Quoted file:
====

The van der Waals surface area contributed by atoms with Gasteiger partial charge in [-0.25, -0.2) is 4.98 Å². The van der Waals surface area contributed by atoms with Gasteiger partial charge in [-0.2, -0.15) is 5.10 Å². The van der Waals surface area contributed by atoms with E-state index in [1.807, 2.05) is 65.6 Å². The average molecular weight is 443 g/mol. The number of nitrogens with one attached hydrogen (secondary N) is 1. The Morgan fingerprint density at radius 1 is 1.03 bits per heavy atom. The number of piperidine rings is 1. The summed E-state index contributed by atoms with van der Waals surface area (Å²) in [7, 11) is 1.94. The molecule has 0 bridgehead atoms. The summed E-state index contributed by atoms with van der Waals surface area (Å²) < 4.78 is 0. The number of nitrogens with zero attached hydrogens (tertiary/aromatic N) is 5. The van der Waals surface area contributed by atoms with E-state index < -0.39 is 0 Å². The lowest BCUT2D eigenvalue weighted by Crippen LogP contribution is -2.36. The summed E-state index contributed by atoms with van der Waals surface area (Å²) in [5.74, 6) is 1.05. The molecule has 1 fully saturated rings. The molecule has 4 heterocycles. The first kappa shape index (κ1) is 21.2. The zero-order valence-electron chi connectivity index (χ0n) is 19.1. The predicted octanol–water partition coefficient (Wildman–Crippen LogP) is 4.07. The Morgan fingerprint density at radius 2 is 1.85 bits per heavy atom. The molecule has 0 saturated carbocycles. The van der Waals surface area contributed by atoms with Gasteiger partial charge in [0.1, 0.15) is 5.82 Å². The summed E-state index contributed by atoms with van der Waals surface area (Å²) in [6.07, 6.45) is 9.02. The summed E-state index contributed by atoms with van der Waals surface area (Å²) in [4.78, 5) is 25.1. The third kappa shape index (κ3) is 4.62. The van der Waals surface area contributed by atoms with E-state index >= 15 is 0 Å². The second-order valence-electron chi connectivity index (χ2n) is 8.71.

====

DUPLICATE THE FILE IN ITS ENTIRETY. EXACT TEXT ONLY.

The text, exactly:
The van der Waals surface area contributed by atoms with Gasteiger partial charge in [-0.25, -0.2) is 4.98 Å². The van der Waals surface area contributed by atoms with Gasteiger partial charge in [-0.2, -0.15) is 5.10 Å². The van der Waals surface area contributed by atoms with E-state index in [1.807, 2.05) is 65.6 Å². The average molecular weight is 443 g/mol. The number of nitrogens with one attached hydrogen (secondary N) is 1. The Morgan fingerprint density at radius 1 is 1.03 bits per heavy atom. The number of piperidine rings is 1. The summed E-state index contributed by atoms with van der Waals surface area (Å²) in [7, 11) is 1.94. The molecule has 0 bridgehead atoms. The summed E-state index contributed by atoms with van der Waals surface area (Å²) < 4.78 is 0. The number of nitrogens with zero attached hydrogens (tertiary/aromatic N) is 5. The van der Waals surface area contributed by atoms with E-state index < -0.39 is 0 Å². The lowest BCUT2D eigenvalue weighted by Crippen LogP contribution is -2.36. The summed E-state index contributed by atoms with van der Waals surface area (Å²) in [5.74, 6) is 1.05. The molecule has 1 fully saturated rings. The molecule has 4 heterocycles. The first kappa shape index (κ1) is 21.2. The zero-order valence-electron chi connectivity index (χ0n) is 19.1. The predicted octanol–water partition coefficient (Wildman–Crippen LogP) is 4.07. The Morgan fingerprint density at radius 2 is 1.85 bits per heavy atom. The molecule has 0 saturated carbocycles. The van der Waals surface area contributed by atoms with Gasteiger partial charge in [0.1, 0.15) is 5.82 Å². The summed E-state index contributed by atoms with van der Waals surface area (Å²) in [6.07, 6.45) is 9.02. The summed E-state index contributed by atoms with van der Waals surface area (Å²) in [4.78, 5) is 25.1. The third kappa shape index (κ3) is 4.62. The van der Waals surface area contributed by atoms with E-state index >= 15 is 0 Å². The second-order valence-electron chi connectivity index (χ2n) is 8.71.